One of the most surreal weeks in NBA history started with an eviction. It was Feb. 3, an overcast Friday in New York City, and Joshua Lin, an NYU dental student, had sadly informed his little brother Jeremy that he needed to find another place to crash for the night. Jeremy, an undrafted reserve with the Knicks, had been signed shortly before the New Year; for the last several days, since being recalled from the organization's Developmental League team in Erie, Pa., the 23-year-old point guard had been crashing on the brown couch in Josh's one-bedroom on the Lower East Side. For plenty of Harvard economics majors, living on a sofa would have already proved demoralizing. For one who had already lost two jobs in a 15-day span this winter—the Warriors waived him on Dec. 9, and the Rockets did the same late on Christmas Eve—it was significantly worse.
Jeremy Lin's arrangement with his brother had provided a certain symmetry, though. The two had always been close: Josh, 26, the eldest of the three Lin children, was the person Jeremy measured himself against, trailing him as a kid in Palo Alto like a lost puppy. (Joseph, the youngest Lin, is now a 5'11" freshman guard at Division III Hamilton College in Clinton, N.Y.) When Josh played junior varsity hoops, there was Jeremy, thrilled to volunteer as scorekeeper. When Josh's Gunn High team completed conditioning drills, there was Jeremy again, sprinting and keeping pace on the sideline. Long after the middle child went on to star for the Crimson, finally growing bigger than any Lin in memory—"When he was a baby, Jeremy ate twice as much as his two brothers," their 5'6" father, Gie-Ming, likes to say—5'9" Josh still knew, better than any defender in college basketball, how to nullify 6'3" Jeremy's best moves.
But now came the weekend, and Josh and his wife, Patricia, had friends coming over. "So my couch," Jeremy recalls, "was occupied for the night." Clinging to his league-minimum contract, which was not yet guaranteed, he found harbor on a sofa in another living room, this one belonging to Knicks teammate Landry Fields. No one imagined that by the next evening, when an exhausted Jeremy returned from a win over the Nets to resume his tenancy on Josh's furniture, his world would be upside down.
Madison Square Garden turned 44 last Saturday, and up until seven days before, any Knicks fans worth their salt would have sworn that they'd seen everything. A villain scoring eight points in 11 seconds in the postseason? Reggie Miller, 1995. A coach clinging to the opposing center's leg in the middle of an all-out brawl, as if he were some kind of koala? Jeff Van Gundy, '98. A four-point play to seal a playoff victory? Larry Johnson, '99. And that was just the mid-to-late '90s.
But this? Nothing, anywhere, has ever resembled the ascendance of Jeremy Shu-How Lin, a legend seemingly pulled from the imagination of a goosefleshed David Stern, if not Disney's most hyperbolic global marketing exec. Five games, five wins for the foundering Knicks—a stretch during which they lost their two best players, Carmelo Anthony and Amar'e Stoudemire—all thanks to a Taiwanese-American Ivy Leaguer whose previous New York hoops experience mostly involved pickup games at an NYU dorm in Union Square last spring. "The whole thing has been overwhelming for me and my family," says Lin, who before last weekend was regularly asked by stadium security if he was a team trainer. "There are lots of times when we have to pinch ourselves and ask, Is this really happening?"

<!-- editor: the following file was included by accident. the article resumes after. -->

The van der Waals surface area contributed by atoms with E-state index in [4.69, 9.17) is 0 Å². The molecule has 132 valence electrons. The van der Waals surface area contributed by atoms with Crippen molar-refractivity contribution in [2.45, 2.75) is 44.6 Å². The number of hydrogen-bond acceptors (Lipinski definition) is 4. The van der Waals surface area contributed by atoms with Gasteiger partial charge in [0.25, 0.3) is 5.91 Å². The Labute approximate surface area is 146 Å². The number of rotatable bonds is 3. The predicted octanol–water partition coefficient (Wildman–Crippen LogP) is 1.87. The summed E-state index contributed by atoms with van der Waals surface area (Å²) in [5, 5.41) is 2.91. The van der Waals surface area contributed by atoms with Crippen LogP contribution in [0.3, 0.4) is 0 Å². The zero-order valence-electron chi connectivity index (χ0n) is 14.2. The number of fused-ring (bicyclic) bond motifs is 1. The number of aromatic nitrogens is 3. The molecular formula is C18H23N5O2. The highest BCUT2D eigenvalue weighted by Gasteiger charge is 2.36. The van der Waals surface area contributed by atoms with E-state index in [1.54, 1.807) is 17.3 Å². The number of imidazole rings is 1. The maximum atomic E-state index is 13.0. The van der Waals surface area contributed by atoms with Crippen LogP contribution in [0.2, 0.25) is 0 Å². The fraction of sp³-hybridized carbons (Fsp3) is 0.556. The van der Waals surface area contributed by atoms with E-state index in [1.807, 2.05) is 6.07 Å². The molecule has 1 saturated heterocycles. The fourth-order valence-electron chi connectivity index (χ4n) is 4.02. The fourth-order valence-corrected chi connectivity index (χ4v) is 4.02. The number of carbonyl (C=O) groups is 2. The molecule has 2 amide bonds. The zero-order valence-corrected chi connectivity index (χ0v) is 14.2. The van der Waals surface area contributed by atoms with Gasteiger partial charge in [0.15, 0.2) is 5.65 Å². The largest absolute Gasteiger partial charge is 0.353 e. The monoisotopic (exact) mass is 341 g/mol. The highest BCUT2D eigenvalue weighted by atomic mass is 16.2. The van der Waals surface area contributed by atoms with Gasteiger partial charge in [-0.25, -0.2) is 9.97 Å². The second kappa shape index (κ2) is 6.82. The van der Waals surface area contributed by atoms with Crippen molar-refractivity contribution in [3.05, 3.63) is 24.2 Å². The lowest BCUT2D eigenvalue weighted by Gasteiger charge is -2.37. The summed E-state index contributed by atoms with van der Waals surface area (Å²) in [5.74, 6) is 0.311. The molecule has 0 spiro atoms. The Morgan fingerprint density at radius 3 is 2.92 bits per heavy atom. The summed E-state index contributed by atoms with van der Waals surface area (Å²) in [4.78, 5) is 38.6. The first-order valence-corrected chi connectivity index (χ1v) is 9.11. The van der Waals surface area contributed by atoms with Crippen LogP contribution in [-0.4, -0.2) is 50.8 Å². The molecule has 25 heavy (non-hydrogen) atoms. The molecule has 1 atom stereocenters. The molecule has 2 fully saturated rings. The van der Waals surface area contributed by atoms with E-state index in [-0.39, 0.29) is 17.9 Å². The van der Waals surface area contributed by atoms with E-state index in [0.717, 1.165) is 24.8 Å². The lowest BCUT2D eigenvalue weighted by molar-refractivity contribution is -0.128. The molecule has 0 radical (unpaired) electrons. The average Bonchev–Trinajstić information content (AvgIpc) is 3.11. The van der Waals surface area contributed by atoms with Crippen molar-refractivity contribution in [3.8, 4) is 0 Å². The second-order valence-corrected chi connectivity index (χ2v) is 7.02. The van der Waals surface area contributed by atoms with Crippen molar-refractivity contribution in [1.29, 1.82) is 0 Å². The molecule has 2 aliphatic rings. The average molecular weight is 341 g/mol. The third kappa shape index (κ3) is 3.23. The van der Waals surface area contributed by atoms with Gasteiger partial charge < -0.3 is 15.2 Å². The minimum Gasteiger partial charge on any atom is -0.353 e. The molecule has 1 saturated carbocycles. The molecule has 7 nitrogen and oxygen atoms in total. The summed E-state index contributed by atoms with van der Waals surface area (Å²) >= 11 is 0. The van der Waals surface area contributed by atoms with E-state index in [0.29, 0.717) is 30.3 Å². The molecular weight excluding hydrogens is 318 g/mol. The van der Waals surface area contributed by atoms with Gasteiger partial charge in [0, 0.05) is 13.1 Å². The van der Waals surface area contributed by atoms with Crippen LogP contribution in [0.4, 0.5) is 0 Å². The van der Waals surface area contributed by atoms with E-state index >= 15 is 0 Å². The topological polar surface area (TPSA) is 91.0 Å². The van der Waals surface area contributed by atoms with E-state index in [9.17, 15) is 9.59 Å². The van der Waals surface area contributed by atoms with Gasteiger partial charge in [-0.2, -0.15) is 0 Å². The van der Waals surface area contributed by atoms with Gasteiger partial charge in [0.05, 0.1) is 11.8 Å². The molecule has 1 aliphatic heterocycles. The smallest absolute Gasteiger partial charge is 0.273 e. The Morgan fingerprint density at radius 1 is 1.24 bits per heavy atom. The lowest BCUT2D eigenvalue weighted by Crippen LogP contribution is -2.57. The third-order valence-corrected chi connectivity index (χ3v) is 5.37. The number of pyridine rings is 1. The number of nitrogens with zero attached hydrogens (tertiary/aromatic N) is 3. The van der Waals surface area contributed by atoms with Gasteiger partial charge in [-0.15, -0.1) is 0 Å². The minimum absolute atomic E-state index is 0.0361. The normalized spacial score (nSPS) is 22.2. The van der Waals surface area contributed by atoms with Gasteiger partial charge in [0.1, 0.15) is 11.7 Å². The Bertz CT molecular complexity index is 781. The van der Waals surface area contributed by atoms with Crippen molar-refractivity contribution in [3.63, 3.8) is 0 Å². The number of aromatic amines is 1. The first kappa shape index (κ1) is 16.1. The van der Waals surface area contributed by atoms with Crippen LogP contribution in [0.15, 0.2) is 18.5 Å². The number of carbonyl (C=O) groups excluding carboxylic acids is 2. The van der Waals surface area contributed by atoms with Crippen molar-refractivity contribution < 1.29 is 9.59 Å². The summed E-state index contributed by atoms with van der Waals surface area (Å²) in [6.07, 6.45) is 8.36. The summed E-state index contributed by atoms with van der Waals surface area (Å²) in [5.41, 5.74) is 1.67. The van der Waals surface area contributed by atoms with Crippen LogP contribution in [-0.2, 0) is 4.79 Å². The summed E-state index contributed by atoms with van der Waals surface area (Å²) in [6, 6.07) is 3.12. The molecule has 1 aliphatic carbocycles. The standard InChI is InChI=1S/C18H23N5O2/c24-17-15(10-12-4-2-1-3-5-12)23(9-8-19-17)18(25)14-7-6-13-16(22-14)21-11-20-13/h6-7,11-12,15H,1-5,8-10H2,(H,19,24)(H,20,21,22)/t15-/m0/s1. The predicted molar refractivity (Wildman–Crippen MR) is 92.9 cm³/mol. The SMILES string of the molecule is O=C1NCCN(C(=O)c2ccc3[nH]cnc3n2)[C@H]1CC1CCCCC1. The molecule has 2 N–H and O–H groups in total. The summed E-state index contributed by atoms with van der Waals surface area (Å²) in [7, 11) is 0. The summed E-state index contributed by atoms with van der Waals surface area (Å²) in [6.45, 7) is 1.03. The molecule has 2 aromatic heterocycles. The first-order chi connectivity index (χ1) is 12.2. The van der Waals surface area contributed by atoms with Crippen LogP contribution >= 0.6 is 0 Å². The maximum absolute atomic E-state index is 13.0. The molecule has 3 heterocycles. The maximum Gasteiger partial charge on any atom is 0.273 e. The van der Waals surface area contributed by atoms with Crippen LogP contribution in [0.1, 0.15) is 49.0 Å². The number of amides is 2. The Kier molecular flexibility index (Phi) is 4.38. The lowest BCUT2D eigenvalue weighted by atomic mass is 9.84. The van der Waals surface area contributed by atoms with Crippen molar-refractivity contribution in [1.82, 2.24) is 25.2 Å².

Yes, it is. Really. Lin's original free-agent signing by Golden State in 2010 may have been laughed off as a marketing stunt, and he may be making less than 1/20th of the salary of either Anthony ($18.5 million per year) or Stoudemire ($18.2 million). But there was Lin—whose alleged lack of athleticism had caused him to bungee off 2010 draft boards—outclassing a series of point guards who had been top five picks. First he came off the bench and crossed over the Nets' Deron Williams (No. 3 pick in '05), cleaving a double team and finishing at the rim—and one, en route to 25 points. That performance earned him his first career start two nights later, when he dropped 28 on the Jazz's Devin Harris (No. 5 in '04), perhaps the league's fastest player, while playing all but three minutes and eight seconds. (New York coach Mike D'Antoni said he rode Lin like "friggin' Secretariat.") And in Lin's first road start the Wizards' John Wall (No. 1 in '10) fell victim to a 23-point, 10-assist outburst, highlighted by a sequence in which Lin blew by him on a crossover and dunked, one-handed, sending the Verizon Center into whoops.
The undermanned Knicks were riding a wave of energy from the unlikeliest source. By last Friday—a nationally televised game against the Lakers—the surreality spilled up and out of the World's Most Famous Arena, taking over Planet Earth. Yes, that was Lin, taking on a dismissive Kobe Bryant. (Asked about Linsanity in Boston the night before, Bryant had scoffed to reporters, "I have no idea what you guys are talking about.") Yes, that was Lin, directing the attack, draining threes and outdueling Derek Fisher, turning a five-time champion into a Dartmouth freshman. Yes, that was Lin, facing down Bryant and grinning, with his 38 points (to Kobe's mere 34), winning that many ovations from a mob of 19,763 who might as well have been standing 122 blocks north, at Harlem's Rucker Park. Twenty-four hours after that 92--88 victory, when Lin sank a game-winning free-throw with 4.9 left in a gutty 100--98 defeat of the Timberwolves and Ricky Rubio (No. 5 in '09), it almost felt like a letdown.